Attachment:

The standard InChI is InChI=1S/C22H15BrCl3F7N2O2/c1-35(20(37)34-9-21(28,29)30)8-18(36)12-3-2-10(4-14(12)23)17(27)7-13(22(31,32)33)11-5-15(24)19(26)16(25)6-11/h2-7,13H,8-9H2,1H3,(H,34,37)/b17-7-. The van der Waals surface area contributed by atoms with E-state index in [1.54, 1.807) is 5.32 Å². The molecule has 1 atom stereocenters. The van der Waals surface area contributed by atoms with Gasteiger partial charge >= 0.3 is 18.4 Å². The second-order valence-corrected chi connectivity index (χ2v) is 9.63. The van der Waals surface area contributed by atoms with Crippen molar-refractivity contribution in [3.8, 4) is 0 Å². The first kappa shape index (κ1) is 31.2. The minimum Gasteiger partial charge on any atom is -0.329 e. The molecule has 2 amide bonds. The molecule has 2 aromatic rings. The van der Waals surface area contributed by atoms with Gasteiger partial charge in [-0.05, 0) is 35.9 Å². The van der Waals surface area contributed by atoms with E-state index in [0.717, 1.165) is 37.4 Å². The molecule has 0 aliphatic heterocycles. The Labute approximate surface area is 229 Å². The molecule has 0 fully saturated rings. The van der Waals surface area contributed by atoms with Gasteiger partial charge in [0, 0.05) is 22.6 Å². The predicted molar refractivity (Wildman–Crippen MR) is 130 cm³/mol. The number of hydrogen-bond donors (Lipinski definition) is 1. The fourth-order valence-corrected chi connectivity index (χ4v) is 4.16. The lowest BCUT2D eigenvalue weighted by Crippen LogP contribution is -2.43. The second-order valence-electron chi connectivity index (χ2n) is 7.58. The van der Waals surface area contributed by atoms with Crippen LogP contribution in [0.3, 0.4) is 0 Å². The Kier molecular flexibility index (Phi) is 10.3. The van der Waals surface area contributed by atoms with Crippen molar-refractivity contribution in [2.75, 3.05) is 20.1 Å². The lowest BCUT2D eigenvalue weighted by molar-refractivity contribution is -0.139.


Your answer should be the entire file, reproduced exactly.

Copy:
The standard InChI is InChI=1S/C22H15BrCl3F7N2O2/c1-35(20(37)34-9-21(28,29)30)8-18(36)12-3-2-10(4-14(12)23)17(27)7-13(22(31,32)33)11-5-15(24)19(26)16(25)6-11/h2-7,13H,8-9H2,1H3,(H,34,37)/b17-7-. The van der Waals surface area contributed by atoms with E-state index in [1.54, 1.807) is 5.32 Å². The molecule has 1 atom stereocenters. The van der Waals surface area contributed by atoms with Gasteiger partial charge >= 0.3 is 18.4 Å². The second-order valence-corrected chi connectivity index (χ2v) is 9.63. The van der Waals surface area contributed by atoms with Crippen molar-refractivity contribution in [3.8, 4) is 0 Å². The first kappa shape index (κ1) is 31.2. The minimum Gasteiger partial charge on any atom is -0.329 e. The molecule has 2 amide bonds. The molecule has 2 aromatic rings. The van der Waals surface area contributed by atoms with Gasteiger partial charge in [-0.05, 0) is 35.9 Å². The van der Waals surface area contributed by atoms with E-state index in [0.717, 1.165) is 37.4 Å². The molecule has 0 aliphatic heterocycles. The Labute approximate surface area is 229 Å². The molecule has 0 fully saturated rings. The van der Waals surface area contributed by atoms with Gasteiger partial charge in [0, 0.05) is 22.6 Å². The predicted molar refractivity (Wildman–Crippen MR) is 130 cm³/mol. The number of hydrogen-bond donors (Lipinski definition) is 1. The fourth-order valence-corrected chi connectivity index (χ4v) is 4.16. The lowest BCUT2D eigenvalue weighted by Crippen LogP contribution is -2.43. The second-order valence-electron chi connectivity index (χ2n) is 7.58. The van der Waals surface area contributed by atoms with Crippen LogP contribution in [0.3, 0.4) is 0 Å². The Kier molecular flexibility index (Phi) is 10.3. The van der Waals surface area contributed by atoms with Crippen molar-refractivity contribution in [2.75, 3.05) is 20.1 Å². The lowest BCUT2D eigenvalue weighted by molar-refractivity contribution is -0.139.